This Issey Miyake Bomber Jacket Will Be Coveted Forever

Fashion designer Issey Miyake, who died last week at the age of 84, will be remembered for many things. He made forward-looking clothes elegant and rebellious, and did it with ease. He was one of the first Japanese designers to parade in Paris and has outfitted generations of pleated pants and shirt designers. But one particular piece from his extensive catalog of work stands out. It’s a futuristic, utilitarian bomber from a 1996 collection, and it’s built a feverish following in the 20-plus years since its debut.

You could say this jacket’s legacy didn’t start on a fashion show but on the red carpet, when the late Robin Williams wore it to his movie premiere in 1997. Flubber. It was a cold November day, so wearing a heavier jacket was no surprise. But wearing such an edgy design to a kids’ movie premiere was bound to turn heads. “Just stay out of his way he’s wearing swat team gear,” teased the E! host for a red carpet interview. ” Please ! Step back! Williams fired back, smiling and not missing a beat. Williams might not have known it at the time, but her outfit would eventually become a staple in fashion-centric corners of the internet: nowadays, you can’t open Instagram or Twitter without seeing it in grail mode while promoting a very bouncy mush movie. And while it would take the public a while to appreciate Williams’ sartorial genius, we can now point to his endorsement of this jacket, alongside labels like Acronym, Visvim and Bape, as way ahead of his time.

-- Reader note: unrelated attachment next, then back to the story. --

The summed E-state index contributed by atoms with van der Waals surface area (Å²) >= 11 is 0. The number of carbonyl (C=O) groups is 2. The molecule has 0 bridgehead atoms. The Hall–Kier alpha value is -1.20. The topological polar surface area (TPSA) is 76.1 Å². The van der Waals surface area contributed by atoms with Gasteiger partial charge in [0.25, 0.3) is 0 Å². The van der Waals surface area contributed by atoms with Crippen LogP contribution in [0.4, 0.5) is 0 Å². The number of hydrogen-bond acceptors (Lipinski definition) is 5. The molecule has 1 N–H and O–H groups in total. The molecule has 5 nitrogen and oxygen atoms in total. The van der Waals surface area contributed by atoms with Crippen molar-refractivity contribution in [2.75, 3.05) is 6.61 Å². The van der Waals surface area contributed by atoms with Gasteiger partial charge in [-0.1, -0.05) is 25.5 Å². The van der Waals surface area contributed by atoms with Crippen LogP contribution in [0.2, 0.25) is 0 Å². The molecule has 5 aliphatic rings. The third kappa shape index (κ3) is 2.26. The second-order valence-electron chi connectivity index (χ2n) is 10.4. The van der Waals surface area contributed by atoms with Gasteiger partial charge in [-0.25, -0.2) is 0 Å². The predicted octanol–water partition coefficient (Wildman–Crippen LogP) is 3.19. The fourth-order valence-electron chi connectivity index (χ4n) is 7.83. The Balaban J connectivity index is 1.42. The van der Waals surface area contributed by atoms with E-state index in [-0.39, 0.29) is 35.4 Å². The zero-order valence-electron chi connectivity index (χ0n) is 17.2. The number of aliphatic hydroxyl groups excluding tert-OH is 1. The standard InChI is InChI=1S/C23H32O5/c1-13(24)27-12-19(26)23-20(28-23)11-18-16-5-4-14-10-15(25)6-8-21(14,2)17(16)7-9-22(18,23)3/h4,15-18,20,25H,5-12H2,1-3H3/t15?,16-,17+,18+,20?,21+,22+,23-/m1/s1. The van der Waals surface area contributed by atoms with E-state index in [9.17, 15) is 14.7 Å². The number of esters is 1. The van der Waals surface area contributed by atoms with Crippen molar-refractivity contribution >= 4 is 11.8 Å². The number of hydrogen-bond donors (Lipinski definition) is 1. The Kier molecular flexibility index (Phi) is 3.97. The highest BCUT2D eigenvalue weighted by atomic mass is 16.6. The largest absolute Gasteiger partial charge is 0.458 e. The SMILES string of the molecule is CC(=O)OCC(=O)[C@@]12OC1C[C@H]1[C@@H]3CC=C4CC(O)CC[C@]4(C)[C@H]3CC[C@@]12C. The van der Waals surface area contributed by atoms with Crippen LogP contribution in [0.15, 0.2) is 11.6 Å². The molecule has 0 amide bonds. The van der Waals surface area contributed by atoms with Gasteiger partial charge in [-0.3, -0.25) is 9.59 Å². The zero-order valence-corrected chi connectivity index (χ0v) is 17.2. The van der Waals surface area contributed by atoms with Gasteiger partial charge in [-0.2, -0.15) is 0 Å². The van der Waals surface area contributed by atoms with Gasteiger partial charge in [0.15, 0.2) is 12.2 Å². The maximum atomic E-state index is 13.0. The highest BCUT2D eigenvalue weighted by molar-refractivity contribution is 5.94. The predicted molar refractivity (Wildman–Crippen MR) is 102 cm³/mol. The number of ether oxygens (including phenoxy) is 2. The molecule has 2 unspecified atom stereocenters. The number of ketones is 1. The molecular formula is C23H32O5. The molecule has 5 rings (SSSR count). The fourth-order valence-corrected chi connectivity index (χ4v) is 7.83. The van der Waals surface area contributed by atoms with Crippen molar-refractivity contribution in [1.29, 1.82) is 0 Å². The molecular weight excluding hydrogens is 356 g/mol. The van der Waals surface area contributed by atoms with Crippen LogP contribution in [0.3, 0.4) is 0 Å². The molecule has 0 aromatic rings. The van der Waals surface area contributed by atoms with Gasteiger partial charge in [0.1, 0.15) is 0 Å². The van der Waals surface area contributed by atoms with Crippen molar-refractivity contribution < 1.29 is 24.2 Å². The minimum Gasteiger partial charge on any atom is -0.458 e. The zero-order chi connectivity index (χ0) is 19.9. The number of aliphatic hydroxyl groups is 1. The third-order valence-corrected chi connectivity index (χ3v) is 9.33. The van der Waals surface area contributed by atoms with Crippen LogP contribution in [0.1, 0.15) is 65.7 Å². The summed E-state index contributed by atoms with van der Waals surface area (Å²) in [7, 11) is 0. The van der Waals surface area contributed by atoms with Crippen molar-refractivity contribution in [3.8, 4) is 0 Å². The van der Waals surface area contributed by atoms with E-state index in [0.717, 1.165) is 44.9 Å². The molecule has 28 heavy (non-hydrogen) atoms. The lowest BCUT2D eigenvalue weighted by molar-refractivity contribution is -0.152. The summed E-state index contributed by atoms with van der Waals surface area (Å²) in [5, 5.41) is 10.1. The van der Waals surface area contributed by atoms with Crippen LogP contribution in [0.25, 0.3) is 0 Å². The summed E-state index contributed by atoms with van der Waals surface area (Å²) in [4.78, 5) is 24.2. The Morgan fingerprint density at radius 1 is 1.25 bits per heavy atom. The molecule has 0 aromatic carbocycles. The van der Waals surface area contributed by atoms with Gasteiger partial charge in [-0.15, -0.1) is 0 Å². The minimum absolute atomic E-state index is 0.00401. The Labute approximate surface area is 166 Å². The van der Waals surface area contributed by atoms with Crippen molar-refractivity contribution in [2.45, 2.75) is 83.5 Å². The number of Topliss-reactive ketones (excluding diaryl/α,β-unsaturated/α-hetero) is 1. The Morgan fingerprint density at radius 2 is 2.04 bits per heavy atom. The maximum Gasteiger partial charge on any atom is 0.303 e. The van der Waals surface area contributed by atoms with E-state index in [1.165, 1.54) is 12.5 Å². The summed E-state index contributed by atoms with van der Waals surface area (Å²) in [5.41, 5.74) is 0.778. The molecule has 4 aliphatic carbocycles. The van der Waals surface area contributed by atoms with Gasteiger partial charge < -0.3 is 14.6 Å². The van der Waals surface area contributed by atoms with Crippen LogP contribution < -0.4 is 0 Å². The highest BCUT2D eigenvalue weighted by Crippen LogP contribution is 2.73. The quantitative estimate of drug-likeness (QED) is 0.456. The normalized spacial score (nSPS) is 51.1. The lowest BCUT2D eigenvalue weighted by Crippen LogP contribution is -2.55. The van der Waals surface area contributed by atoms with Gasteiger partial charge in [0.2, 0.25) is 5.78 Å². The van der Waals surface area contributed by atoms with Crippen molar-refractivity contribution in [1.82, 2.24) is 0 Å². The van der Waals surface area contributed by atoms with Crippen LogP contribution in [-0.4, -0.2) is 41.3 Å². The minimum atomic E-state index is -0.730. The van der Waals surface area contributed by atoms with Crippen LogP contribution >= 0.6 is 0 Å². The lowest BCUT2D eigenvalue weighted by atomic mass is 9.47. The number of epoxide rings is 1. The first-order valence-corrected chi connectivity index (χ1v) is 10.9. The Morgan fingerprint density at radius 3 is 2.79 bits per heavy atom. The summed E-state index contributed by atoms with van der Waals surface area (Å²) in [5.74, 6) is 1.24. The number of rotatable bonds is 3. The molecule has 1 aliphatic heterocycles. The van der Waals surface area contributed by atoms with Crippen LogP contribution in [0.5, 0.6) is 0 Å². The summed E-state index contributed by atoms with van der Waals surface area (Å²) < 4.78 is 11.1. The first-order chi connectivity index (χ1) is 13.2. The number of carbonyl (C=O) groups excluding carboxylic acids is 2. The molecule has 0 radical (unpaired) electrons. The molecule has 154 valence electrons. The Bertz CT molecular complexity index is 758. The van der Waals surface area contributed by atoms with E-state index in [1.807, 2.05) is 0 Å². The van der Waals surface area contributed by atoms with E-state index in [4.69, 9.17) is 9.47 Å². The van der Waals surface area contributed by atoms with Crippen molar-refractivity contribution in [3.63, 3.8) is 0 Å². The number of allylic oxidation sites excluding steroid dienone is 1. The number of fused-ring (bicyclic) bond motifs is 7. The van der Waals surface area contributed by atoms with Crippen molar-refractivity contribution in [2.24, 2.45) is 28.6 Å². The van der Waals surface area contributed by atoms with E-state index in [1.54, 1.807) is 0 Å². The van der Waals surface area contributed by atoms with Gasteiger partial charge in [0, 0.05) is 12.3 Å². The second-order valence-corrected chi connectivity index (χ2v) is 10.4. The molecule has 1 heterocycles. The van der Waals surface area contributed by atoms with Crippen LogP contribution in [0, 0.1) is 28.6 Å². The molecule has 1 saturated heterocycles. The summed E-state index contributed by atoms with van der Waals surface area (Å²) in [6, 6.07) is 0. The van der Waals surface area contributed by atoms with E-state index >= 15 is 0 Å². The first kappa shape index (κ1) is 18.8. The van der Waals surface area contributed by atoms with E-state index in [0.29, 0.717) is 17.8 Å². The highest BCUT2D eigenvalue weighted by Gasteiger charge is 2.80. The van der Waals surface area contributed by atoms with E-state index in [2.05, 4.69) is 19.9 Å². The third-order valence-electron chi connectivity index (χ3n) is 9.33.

This particular jacket was from his Fall/Winter 1996 collection; the design was based on the famous military MA-1 but supercharged with modular front pockets and a large rectangular rear pocket. In the years that followed, this hyper-utilitarian aesthetic would appear again and again on the catwalks. Austrian designer Helmut Lang sent ballistic-style vests down the runway in a 1998 collection. In 2001, Raf Simons released the “Riot Riot Riot!” camouflage. bomber. the old is widely regarded as the inspiration for a landmark piece from Yeezy’s first season, while the latter is the favorite of a rapper who orders a whopping $47,000 in the secondary market. The Miyake jacket looks like it might be destined for a similar fate.

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